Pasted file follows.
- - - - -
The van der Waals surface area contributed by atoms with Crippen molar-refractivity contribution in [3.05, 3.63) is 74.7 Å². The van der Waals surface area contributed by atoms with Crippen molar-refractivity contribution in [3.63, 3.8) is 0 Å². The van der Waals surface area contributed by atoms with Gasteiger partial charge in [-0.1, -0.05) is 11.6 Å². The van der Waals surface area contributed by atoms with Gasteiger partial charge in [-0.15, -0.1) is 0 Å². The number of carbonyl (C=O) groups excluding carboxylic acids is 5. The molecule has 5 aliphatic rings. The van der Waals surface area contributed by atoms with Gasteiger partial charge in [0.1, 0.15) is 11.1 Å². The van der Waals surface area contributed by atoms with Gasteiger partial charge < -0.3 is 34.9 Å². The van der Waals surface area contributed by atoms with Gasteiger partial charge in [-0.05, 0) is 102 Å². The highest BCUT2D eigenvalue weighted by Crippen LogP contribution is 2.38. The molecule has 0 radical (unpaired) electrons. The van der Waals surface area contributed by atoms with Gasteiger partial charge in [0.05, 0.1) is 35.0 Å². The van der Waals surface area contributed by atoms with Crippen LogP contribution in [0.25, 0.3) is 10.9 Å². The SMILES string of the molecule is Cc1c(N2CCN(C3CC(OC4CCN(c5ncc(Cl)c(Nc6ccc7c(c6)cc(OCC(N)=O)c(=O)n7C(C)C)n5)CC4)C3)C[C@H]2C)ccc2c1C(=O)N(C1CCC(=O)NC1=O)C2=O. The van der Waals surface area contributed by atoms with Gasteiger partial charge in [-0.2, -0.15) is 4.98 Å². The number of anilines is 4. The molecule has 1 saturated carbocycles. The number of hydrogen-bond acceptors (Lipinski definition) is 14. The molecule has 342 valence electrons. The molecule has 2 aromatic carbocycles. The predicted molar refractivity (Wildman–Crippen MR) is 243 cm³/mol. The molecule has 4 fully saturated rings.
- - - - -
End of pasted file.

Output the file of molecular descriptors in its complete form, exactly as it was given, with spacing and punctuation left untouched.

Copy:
The van der Waals surface area contributed by atoms with Crippen molar-refractivity contribution in [3.05, 3.63) is 74.7 Å². The van der Waals surface area contributed by atoms with Crippen molar-refractivity contribution in [3.63, 3.8) is 0 Å². The van der Waals surface area contributed by atoms with Gasteiger partial charge in [-0.1, -0.05) is 11.6 Å². The van der Waals surface area contributed by atoms with Gasteiger partial charge in [-0.15, -0.1) is 0 Å². The number of carbonyl (C=O) groups excluding carboxylic acids is 5. The molecule has 5 aliphatic rings. The van der Waals surface area contributed by atoms with Gasteiger partial charge in [0.1, 0.15) is 11.1 Å². The van der Waals surface area contributed by atoms with Gasteiger partial charge < -0.3 is 34.9 Å². The van der Waals surface area contributed by atoms with Gasteiger partial charge in [-0.05, 0) is 102 Å². The highest BCUT2D eigenvalue weighted by Crippen LogP contribution is 2.38. The molecule has 0 radical (unpaired) electrons. The van der Waals surface area contributed by atoms with Gasteiger partial charge in [0.05, 0.1) is 35.0 Å². The van der Waals surface area contributed by atoms with Crippen LogP contribution in [0.25, 0.3) is 10.9 Å². The SMILES string of the molecule is Cc1c(N2CCN(C3CC(OC4CCN(c5ncc(Cl)c(Nc6ccc7c(c6)cc(OCC(N)=O)c(=O)n7C(C)C)n5)CC4)C3)C[C@H]2C)ccc2c1C(=O)N(C1CCC(=O)NC1=O)C2=O. The van der Waals surface area contributed by atoms with Gasteiger partial charge in [-0.2, -0.15) is 4.98 Å². The number of anilines is 4. The molecule has 1 saturated carbocycles. The number of hydrogen-bond acceptors (Lipinski definition) is 14. The molecule has 342 valence electrons. The molecule has 2 aromatic carbocycles. The predicted molar refractivity (Wildman–Crippen MR) is 243 cm³/mol. The molecule has 4 fully saturated rings.